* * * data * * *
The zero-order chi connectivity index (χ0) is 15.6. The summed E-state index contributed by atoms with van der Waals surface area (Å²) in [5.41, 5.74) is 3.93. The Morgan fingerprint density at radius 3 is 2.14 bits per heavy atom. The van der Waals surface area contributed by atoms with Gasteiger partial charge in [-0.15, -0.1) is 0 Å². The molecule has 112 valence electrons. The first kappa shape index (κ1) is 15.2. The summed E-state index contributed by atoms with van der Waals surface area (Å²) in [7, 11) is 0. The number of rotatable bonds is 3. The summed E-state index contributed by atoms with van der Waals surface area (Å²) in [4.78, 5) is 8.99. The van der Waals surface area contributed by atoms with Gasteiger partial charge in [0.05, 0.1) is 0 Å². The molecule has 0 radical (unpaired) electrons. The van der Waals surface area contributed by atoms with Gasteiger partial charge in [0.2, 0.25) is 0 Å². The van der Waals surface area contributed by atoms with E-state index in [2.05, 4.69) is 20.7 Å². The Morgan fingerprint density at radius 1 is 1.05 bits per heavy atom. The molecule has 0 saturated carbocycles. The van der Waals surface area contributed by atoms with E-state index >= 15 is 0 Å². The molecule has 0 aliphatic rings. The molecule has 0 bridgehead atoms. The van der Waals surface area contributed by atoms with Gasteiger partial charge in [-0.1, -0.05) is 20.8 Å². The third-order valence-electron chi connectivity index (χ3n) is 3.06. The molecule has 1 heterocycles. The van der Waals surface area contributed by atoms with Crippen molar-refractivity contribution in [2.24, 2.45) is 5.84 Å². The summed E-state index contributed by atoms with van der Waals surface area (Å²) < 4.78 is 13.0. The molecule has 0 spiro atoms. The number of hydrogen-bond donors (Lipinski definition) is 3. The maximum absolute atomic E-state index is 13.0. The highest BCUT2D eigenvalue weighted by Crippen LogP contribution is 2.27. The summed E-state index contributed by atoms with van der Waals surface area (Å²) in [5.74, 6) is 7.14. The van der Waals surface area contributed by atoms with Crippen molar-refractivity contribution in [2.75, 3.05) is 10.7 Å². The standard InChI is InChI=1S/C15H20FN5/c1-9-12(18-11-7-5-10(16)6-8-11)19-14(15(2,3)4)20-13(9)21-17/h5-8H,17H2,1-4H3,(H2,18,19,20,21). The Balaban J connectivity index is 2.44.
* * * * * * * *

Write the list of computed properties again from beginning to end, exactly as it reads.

The zero-order chi connectivity index (χ0) is 15.6. The summed E-state index contributed by atoms with van der Waals surface area (Å²) in [5.41, 5.74) is 3.93. The Morgan fingerprint density at radius 3 is 2.14 bits per heavy atom. The van der Waals surface area contributed by atoms with Gasteiger partial charge in [-0.15, -0.1) is 0 Å². The molecule has 112 valence electrons. The first kappa shape index (κ1) is 15.2. The summed E-state index contributed by atoms with van der Waals surface area (Å²) in [7, 11) is 0. The number of rotatable bonds is 3. The summed E-state index contributed by atoms with van der Waals surface area (Å²) in [4.78, 5) is 8.99. The van der Waals surface area contributed by atoms with Gasteiger partial charge in [0.05, 0.1) is 0 Å². The molecule has 0 radical (unpaired) electrons. The van der Waals surface area contributed by atoms with Gasteiger partial charge in [0.2, 0.25) is 0 Å². The van der Waals surface area contributed by atoms with E-state index in [2.05, 4.69) is 20.7 Å². The Morgan fingerprint density at radius 1 is 1.05 bits per heavy atom. The molecule has 0 saturated carbocycles. The van der Waals surface area contributed by atoms with E-state index >= 15 is 0 Å². The molecule has 0 aliphatic rings. The molecule has 0 bridgehead atoms. The van der Waals surface area contributed by atoms with Gasteiger partial charge in [-0.1, -0.05) is 20.8 Å². The third-order valence-electron chi connectivity index (χ3n) is 3.06. The molecule has 1 heterocycles. The van der Waals surface area contributed by atoms with Crippen molar-refractivity contribution in [2.24, 2.45) is 5.84 Å². The summed E-state index contributed by atoms with van der Waals surface area (Å²) < 4.78 is 13.0. The molecule has 0 spiro atoms. The number of hydrogen-bond donors (Lipinski definition) is 3. The maximum absolute atomic E-state index is 13.0. The highest BCUT2D eigenvalue weighted by Crippen LogP contribution is 2.27. The summed E-state index contributed by atoms with van der Waals surface area (Å²) in [5.74, 6) is 7.14. The van der Waals surface area contributed by atoms with Crippen molar-refractivity contribution in [2.75, 3.05) is 10.7 Å². The standard InChI is InChI=1S/C15H20FN5/c1-9-12(18-11-7-5-10(16)6-8-11)19-14(15(2,3)4)20-13(9)21-17/h5-8H,17H2,1-4H3,(H2,18,19,20,21). The Balaban J connectivity index is 2.44.